I want first to congratulate my right hon. Friend the Chancellor on his fifth Budget speech. His previous four Budget speeches were well constructed, to the point, and commendably brief. Today, my right hon. Friend has maintained the high standards that he established on those occasions and produced an interesting and skilful Budget. Hon. Members should be grateful for that at least, even if they do not necessarily agree with the provisions in the Budget.
My right hon. Friend has presented a complicated package this afternoon which requires and deserves deep study rather than too much instant reaction and comment. Let me warmly welcome some of the Budget's features.
I warmly welcome the changes in what my right hon. Friend called the taxation of marriage. I am pleased that husbands and wives are to be taxed separately in future. I would only say that I suspect that not all married women will wish to take advantage of that when they come up against the problems of dealing with their own taxation.
I also welcome the increase in the VAT threshold to £22,000. I do not complain too much about the increases in the duty on alcohol and, as a whisky drinker, I am pleased that there is to be no increase in that area. The Scottish nationalists can at least take some consolation from that.
I welcome the changes in capital gains tax. There will certainly be much more equity in its operation in future. But I must confess that, probably like most hon. Members, I was surprised that it was possible to make such changes at such low cost to the Exchequer.
I welcome, too, the change in the thresholds and the increase in income tax allowances. That was double the necessary rate on the basis of the Rooker-Wise-Lawson amendment in the late 1970s. It is noteworthy that personal allowances are now worth 25 per cent. more in real terms than in 1978–79.
As a Member of Parliament representing a largely rural seat I was not quite so keen — and I know that my constituents will not be quite so keen—on the increase in petrol duty. However, we have been used to such increases from both Labour and Conservative Chancellors for some considerable time.
The specific measures in any Budget are usually quickly forgotten, and, rightly or wrongly, I have no reason to believe that that will be any different on this occasion. But the consequences of the measures in this Budget, as in other Budgets, and of other decisions in the economic sphere will be with us for a long time.
Of course, we are not complete masters of our own destiny. Our economy is influenced by international economics and decisions taken by other Governments. However, I have noticed that that tends to be exaggerated by Governments when things go wrong and under-estimated when things go right. Nevertheless, a balance must be maintained and we should be careful not to pretend that we have no control over what happens in Britain.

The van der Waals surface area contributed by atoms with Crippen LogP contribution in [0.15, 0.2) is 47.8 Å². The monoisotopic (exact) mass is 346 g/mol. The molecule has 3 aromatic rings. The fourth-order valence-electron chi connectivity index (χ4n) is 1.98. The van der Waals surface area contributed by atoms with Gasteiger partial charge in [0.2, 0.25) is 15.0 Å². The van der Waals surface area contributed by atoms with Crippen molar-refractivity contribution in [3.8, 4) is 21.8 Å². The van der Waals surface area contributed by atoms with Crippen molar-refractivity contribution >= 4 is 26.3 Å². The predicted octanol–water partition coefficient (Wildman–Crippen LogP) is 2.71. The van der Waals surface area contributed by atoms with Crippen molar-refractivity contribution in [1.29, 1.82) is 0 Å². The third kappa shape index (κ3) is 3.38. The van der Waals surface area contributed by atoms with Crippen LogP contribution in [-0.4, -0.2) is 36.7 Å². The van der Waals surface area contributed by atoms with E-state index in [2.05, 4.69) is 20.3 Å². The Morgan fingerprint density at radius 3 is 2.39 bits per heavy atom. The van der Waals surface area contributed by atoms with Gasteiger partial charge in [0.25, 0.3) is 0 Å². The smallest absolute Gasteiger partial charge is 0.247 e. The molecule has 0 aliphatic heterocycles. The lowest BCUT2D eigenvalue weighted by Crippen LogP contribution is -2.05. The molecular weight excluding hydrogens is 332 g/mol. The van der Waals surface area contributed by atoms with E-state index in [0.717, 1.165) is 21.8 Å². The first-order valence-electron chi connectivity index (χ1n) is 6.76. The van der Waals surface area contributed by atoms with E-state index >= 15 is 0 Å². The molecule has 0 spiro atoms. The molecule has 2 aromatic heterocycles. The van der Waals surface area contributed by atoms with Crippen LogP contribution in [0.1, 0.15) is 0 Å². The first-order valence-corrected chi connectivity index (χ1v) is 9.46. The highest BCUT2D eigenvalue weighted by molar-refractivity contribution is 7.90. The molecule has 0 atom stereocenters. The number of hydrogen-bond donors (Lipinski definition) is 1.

My right hon. Friend has been faced today with much more difficult decisions in the Budget than most commentators have acknowledged. It is too simplistic to suggest that, because of the buoyancy of revenue, it was merely a matter of determining the size of the tax cuts. The current state of the balance of payments placed substantial constraints on his freedom of manoeuvre. At the same time, it was important to maintain and increase the level of domestic demand to ensure a continuation of the high rate of growth of the past few years and the consequent fall in unemployment. Therefore, my right hon. Friend was right to use some of the substantial surplus to maintain growth, and his Budget judgment, although generally cautious, was probably about right. However, I am not so sure about the make-up of his package.
After having had a sizeable balance of payments surplus for some years, there has been a deterioration in the past two years. Although last Friday's revised figures showed that the situation in 1986–87 had not been as bad as had been assumed, the situation is far from satisfactory. The revised figures show that we had a small surplus of £46 million in 1986 but that that had deteriorated into a deficit of £1·68 billion in 1987.
In the current year, as my right hon. Friend warned us this afternoon, there is likely to be a further deterioration in the balance of payments. It may be true that we can afford to run a deficit in the short term, but we cannot afford to do so indefinitely. In any event, it would be folly to dissipate the massive capital investments overseas that have been built up as a result of North sea oil over the last few years by consumer spending.